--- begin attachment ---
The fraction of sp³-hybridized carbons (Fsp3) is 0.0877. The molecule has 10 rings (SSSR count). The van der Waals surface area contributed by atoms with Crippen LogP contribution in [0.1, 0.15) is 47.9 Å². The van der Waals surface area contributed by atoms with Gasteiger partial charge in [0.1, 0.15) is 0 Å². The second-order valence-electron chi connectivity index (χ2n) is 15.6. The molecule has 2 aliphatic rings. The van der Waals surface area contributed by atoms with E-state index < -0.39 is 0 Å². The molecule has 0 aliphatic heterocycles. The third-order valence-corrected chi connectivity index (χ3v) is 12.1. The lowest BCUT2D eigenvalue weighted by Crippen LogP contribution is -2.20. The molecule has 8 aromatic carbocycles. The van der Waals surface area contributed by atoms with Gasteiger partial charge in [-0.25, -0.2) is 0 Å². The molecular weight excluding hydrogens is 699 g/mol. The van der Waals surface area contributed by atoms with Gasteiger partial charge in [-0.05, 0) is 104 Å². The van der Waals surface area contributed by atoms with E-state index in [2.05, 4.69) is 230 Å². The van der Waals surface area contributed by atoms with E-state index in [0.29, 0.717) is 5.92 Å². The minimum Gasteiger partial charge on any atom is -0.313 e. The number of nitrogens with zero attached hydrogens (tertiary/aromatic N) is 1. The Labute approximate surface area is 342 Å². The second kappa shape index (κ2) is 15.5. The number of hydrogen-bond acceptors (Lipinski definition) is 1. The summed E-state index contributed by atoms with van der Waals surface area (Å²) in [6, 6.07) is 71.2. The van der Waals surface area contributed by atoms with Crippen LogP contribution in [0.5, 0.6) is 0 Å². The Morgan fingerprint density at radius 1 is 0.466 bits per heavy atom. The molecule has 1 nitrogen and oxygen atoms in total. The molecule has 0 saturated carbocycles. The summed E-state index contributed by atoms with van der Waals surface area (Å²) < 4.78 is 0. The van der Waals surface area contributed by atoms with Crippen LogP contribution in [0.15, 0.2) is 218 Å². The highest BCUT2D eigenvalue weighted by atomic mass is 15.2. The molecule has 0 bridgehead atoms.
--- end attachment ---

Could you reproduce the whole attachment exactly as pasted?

The fraction of sp³-hybridized carbons (Fsp3) is 0.0877. The molecule has 10 rings (SSSR count). The van der Waals surface area contributed by atoms with Crippen LogP contribution in [0.1, 0.15) is 47.9 Å². The van der Waals surface area contributed by atoms with Gasteiger partial charge in [0.1, 0.15) is 0 Å². The second-order valence-electron chi connectivity index (χ2n) is 15.6. The molecule has 2 aliphatic rings. The van der Waals surface area contributed by atoms with E-state index < -0.39 is 0 Å². The molecule has 0 aliphatic heterocycles. The third-order valence-corrected chi connectivity index (χ3v) is 12.1. The lowest BCUT2D eigenvalue weighted by Crippen LogP contribution is -2.20. The molecule has 8 aromatic carbocycles. The van der Waals surface area contributed by atoms with Gasteiger partial charge in [-0.25, -0.2) is 0 Å². The molecular weight excluding hydrogens is 699 g/mol. The van der Waals surface area contributed by atoms with Gasteiger partial charge in [-0.05, 0) is 104 Å². The van der Waals surface area contributed by atoms with E-state index in [2.05, 4.69) is 230 Å². The van der Waals surface area contributed by atoms with E-state index in [0.29, 0.717) is 5.92 Å². The minimum Gasteiger partial charge on any atom is -0.313 e. The number of nitrogens with zero attached hydrogens (tertiary/aromatic N) is 1. The Labute approximate surface area is 342 Å². The second kappa shape index (κ2) is 15.5. The number of hydrogen-bond acceptors (Lipinski definition) is 1. The summed E-state index contributed by atoms with van der Waals surface area (Å²) in [6, 6.07) is 71.2. The van der Waals surface area contributed by atoms with Crippen LogP contribution in [0.5, 0.6) is 0 Å². The Morgan fingerprint density at radius 1 is 0.466 bits per heavy atom. The molecule has 1 nitrogen and oxygen atoms in total. The molecule has 0 saturated carbocycles. The summed E-state index contributed by atoms with van der Waals surface area (Å²) < 4.78 is 0. The van der Waals surface area contributed by atoms with Crippen LogP contribution in [0.15, 0.2) is 218 Å². The highest BCUT2D eigenvalue weighted by atomic mass is 15.2. The molecule has 0 bridgehead atoms.